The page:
4 ame- occurs only in two instances, namely amehlo (eyes) the plural of iso (eye; originally: ihlo), and ameva (thorns) the plural of iva.
5 is- and iz- replace isi- and izi- respectively before stems beginning with a vowel, e.g. isandla/izandla (hand/hands).
6 The placeholder N in the prefixes iN- and iziN- for m, n or no letter at all, i.e. in classes 9 and 10 there are three different prefixes, though only one per noun stem. Examples:
iN- = i-: iMali (money) iN- = im-: impela (truth) iN- = in-: inhlanzi (fish)
7 Rare, see above.
Zulu nouns fall into four principal tone classes: L (low / no tone), HL (= high on monosyllables, high-low on disyllables, and high on stressed syllable of longer words, followed by low), HHL (= high on disyllables; high on stressed and following syllable, followed by low, on longer words), and LHL (= low-high on disyllables; high on syllable after the stressed syllable in longer words).
Suffixes do not bear tone, but may shift the tone-bearing syllable of the stem. Monosyllabic (short) prefixes do not bear tone, but disyllabic (long) prefixes do.
- Long abá-ntwana, short ba-ntwana 'children'; long ába-fána, short ba-fána 'boys'.
The (high) tone may be on either syllable of the prefix, depending on the tone pattern of the stem: on the second syllable if the stressed syllable of the stem is low tone, and on the first if the stressed syllable is high tone:
- LH on L: abá-ntu 'people'
- LH on LH: isí-khathí 'time'
- HL on HL: ába-fó 'fellows'
- HL on HHL: ín-ꜝkósí 'chief' (ꜝ is a downstep due to an elided L in the prefix)
In contrast to the noun, the Zulu verb has a variable number of components, which are arranged in sequence according to a defined set of rules. Examples of these include:
- a subject prefix (SP), which agrees with the subject of the sentence
- a temporal morpheme, which indicates the tense of the verb
- an object prefix (OP), which agrees with the object of the sentence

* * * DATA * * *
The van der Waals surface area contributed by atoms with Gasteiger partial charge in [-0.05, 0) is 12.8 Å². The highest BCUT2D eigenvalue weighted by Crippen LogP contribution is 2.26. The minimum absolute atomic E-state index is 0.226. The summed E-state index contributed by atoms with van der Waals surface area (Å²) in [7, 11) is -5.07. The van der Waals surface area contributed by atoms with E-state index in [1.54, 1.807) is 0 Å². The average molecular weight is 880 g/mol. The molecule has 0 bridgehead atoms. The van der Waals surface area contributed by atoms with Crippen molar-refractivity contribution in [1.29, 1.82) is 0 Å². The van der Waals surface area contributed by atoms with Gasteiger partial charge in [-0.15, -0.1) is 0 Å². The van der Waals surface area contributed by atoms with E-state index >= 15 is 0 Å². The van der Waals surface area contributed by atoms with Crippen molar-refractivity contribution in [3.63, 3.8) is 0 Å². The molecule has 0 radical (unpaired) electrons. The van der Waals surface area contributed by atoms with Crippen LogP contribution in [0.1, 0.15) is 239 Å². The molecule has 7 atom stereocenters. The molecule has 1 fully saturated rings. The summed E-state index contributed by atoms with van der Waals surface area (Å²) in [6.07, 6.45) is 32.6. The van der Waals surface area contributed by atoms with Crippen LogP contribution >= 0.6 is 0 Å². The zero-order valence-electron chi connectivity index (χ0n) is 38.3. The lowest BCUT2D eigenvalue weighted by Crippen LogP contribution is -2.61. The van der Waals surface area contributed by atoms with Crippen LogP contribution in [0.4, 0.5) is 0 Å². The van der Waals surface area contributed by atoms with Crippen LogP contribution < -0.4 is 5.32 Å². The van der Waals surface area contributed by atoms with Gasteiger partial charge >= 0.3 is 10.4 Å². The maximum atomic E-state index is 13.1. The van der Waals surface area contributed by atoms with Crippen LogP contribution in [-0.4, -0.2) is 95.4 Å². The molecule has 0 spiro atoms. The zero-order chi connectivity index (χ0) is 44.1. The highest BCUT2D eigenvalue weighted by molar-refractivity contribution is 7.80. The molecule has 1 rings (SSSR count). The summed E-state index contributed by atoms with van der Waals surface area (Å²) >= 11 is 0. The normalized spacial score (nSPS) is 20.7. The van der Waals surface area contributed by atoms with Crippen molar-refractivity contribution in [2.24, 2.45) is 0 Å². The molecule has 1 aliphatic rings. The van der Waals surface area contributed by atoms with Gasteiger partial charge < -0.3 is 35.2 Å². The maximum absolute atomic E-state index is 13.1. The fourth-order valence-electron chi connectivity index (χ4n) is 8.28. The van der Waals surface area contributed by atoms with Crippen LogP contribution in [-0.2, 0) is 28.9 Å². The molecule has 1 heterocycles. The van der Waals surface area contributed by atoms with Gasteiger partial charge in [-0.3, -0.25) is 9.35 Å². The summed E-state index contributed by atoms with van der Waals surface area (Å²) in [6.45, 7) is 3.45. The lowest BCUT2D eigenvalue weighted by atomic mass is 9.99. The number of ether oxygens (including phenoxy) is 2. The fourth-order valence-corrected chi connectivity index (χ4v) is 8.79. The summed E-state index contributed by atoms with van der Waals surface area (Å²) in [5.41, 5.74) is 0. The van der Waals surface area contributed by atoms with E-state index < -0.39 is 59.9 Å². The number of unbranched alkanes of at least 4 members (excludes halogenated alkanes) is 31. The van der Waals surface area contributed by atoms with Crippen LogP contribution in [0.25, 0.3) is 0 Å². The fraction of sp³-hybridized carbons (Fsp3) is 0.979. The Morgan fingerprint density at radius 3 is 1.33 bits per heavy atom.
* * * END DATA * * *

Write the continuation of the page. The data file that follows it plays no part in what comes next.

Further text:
- the verb stem (VS), which carries the underlying meaning of the verb
- a suffix, which can signify various aspects of the verb (e.g. tense or modality)
The verb stem and the suffix are always present, but the other parts are optional, i.e. their presence depends on the function of the verb in the sentence.
Simple verb stems
Simple verb stems are ones to which no suffixes are attached that would alter the basic meaning of the verb. Examples include:
|-enz-||to make, to do|
|-nqamul-||to break [something]|
|-os-||to cook, to roast|
Complex verb stems
Complex verb stems are derived from simple verb stems by attaching various suffixes, thus changing the meaning. Thus, we can take the stem -enz (to make, to do) and apply a few common suffixes to get different shades of meaning. E.g.:
|-enz-||to make, to do|
|-enzan-||to do something together|
|-enzek-||to be doable i.e. possible|
|-enzel-||to do something for someone|
|-enzis-||to cause someone to do something|
|-enziw-||to be made, to be done|
In Zulu, a subject prefix corresponds to the subjective case of English personal pronouns, such as I or he. Unlike personal pronouns, however, Zulu subject prefix cannot stand alone, but must be attached to a verb. Zulu does possess a set of independent personal pronouns; however, these are only used to emphasise the subject to whom they refer.
An example with the subject prefix si- and the personal pronoun thina (both meaning we):